The announcement of high rate of inflation of 2012 that reached 5.84% (above Central Bank target of 4.5% +/- 2%) with nearly 1% growth in GDP, was a shock for Brazilians as well as government of Dilma, including Mr. Mantega, the finance minister.
“This tolerance about inflation means industrial costs and other costs are going up and the country is [becoming] increasingly uncompetitive,”
Said Alberto Ramos, an economist at Goldman Sachs to Brazil inflation rate prompts concerns.
What effects Brazilian economy inflation?
According to IBGE statistics the influence of the following factors were behind 2012 IPCA (Índice nacional de Preços ao Consumidor Amplo):
- Rice, 36.67%
- Air tickets, 26%
- Cigarettes, 25.48%
- Local Maids, 12.73% (the rise in their salaries)
- Projects’ working force, 11.57% (in salaries)
- Snacks, 11.23%
- Residential rents, 8.95%
- Meals (eating out), 8.59%
- Regular courses, 8.35%
- And health insurance, 7.79%
What the government has to do to motivate its market? purchase power, investments, and industries. Because, the way that government was trying to control inflation, through limiting the price of petrol, reducing electricity bills and taxes on car sales, wasn’t sufficient to shake the market in 2012. Instead, suggested Jonathan Wheatley on Beyond-Brics on FT:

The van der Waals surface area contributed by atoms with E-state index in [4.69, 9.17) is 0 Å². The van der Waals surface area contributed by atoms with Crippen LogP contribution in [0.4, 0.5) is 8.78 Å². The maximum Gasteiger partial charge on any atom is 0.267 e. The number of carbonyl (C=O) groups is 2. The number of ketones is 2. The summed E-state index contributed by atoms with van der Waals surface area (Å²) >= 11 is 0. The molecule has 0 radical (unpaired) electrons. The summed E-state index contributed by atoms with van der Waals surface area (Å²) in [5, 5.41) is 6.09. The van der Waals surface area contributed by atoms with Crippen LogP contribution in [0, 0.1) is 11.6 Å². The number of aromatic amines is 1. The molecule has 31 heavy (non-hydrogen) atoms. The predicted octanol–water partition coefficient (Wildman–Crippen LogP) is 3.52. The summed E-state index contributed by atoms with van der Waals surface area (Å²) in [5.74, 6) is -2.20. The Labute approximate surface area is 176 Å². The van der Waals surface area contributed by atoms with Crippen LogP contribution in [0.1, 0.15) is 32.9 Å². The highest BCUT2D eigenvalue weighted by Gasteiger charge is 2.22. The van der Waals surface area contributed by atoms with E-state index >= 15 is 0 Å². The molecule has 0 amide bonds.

The central bank knows cutting rates won’t have any significant impact on investment and productivity, and so is of little use in stimulating growth – it’s not money that’s lacking, but know-how. Anyway, the bank’s job, were it to do it, is to fight inflation, so a rate hike should be more likely than a cut.
An alternative would be to attack the productivity problem by overhauling the tax system and the public sector. But politicians have got so used to ignoring those challenges they no longer seem to think they exist.